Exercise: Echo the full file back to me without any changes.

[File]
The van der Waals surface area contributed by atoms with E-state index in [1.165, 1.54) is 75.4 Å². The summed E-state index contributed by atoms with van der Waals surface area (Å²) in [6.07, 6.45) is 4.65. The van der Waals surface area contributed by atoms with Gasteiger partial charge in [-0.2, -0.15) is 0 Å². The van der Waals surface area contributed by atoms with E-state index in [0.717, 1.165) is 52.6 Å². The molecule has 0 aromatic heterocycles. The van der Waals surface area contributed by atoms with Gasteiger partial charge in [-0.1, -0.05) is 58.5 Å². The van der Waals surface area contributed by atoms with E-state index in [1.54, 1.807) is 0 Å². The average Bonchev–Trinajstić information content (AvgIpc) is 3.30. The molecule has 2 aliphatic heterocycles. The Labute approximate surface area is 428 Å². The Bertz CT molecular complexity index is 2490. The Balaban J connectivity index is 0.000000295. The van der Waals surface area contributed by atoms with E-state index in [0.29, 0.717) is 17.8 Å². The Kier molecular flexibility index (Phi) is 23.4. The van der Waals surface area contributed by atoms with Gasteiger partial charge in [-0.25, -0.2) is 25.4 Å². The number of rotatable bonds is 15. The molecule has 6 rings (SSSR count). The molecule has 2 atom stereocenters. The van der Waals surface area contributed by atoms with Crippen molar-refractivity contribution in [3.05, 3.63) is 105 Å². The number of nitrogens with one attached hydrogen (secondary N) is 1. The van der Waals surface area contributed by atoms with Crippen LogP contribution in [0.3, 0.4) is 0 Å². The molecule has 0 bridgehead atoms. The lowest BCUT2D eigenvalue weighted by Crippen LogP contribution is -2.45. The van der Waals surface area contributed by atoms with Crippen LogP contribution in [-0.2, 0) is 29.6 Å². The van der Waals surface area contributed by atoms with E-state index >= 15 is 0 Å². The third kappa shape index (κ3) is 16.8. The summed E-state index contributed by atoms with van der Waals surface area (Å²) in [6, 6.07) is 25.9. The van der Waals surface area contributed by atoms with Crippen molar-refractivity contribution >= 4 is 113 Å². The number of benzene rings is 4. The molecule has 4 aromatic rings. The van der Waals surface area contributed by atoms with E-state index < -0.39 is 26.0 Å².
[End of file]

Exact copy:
The van der Waals surface area contributed by atoms with E-state index in [1.165, 1.54) is 75.4 Å². The summed E-state index contributed by atoms with van der Waals surface area (Å²) in [6.07, 6.45) is 4.65. The van der Waals surface area contributed by atoms with Gasteiger partial charge in [-0.2, -0.15) is 0 Å². The van der Waals surface area contributed by atoms with E-state index in [0.717, 1.165) is 52.6 Å². The molecule has 0 aromatic heterocycles. The van der Waals surface area contributed by atoms with Gasteiger partial charge in [-0.1, -0.05) is 58.5 Å². The van der Waals surface area contributed by atoms with E-state index in [1.54, 1.807) is 0 Å². The average Bonchev–Trinajstić information content (AvgIpc) is 3.30. The molecule has 2 aliphatic heterocycles. The Labute approximate surface area is 428 Å². The Bertz CT molecular complexity index is 2490. The Balaban J connectivity index is 0.000000295. The van der Waals surface area contributed by atoms with E-state index in [0.29, 0.717) is 17.8 Å². The Kier molecular flexibility index (Phi) is 23.4. The van der Waals surface area contributed by atoms with Gasteiger partial charge in [-0.25, -0.2) is 25.4 Å². The number of rotatable bonds is 15. The molecule has 6 rings (SSSR count). The molecule has 2 atom stereocenters. The van der Waals surface area contributed by atoms with Crippen molar-refractivity contribution in [3.05, 3.63) is 105 Å². The number of nitrogens with one attached hydrogen (secondary N) is 1. The van der Waals surface area contributed by atoms with Crippen LogP contribution in [0.3, 0.4) is 0 Å². The molecule has 0 bridgehead atoms. The lowest BCUT2D eigenvalue weighted by Crippen LogP contribution is -2.45. The van der Waals surface area contributed by atoms with Crippen LogP contribution in [-0.2, 0) is 29.6 Å². The van der Waals surface area contributed by atoms with E-state index >= 15 is 0 Å². The third kappa shape index (κ3) is 16.8. The summed E-state index contributed by atoms with van der Waals surface area (Å²) in [6, 6.07) is 25.9. The van der Waals surface area contributed by atoms with Crippen molar-refractivity contribution >= 4 is 113 Å². The number of benzene rings is 4. The molecule has 4 aromatic rings. The van der Waals surface area contributed by atoms with E-state index < -0.39 is 26.0 Å².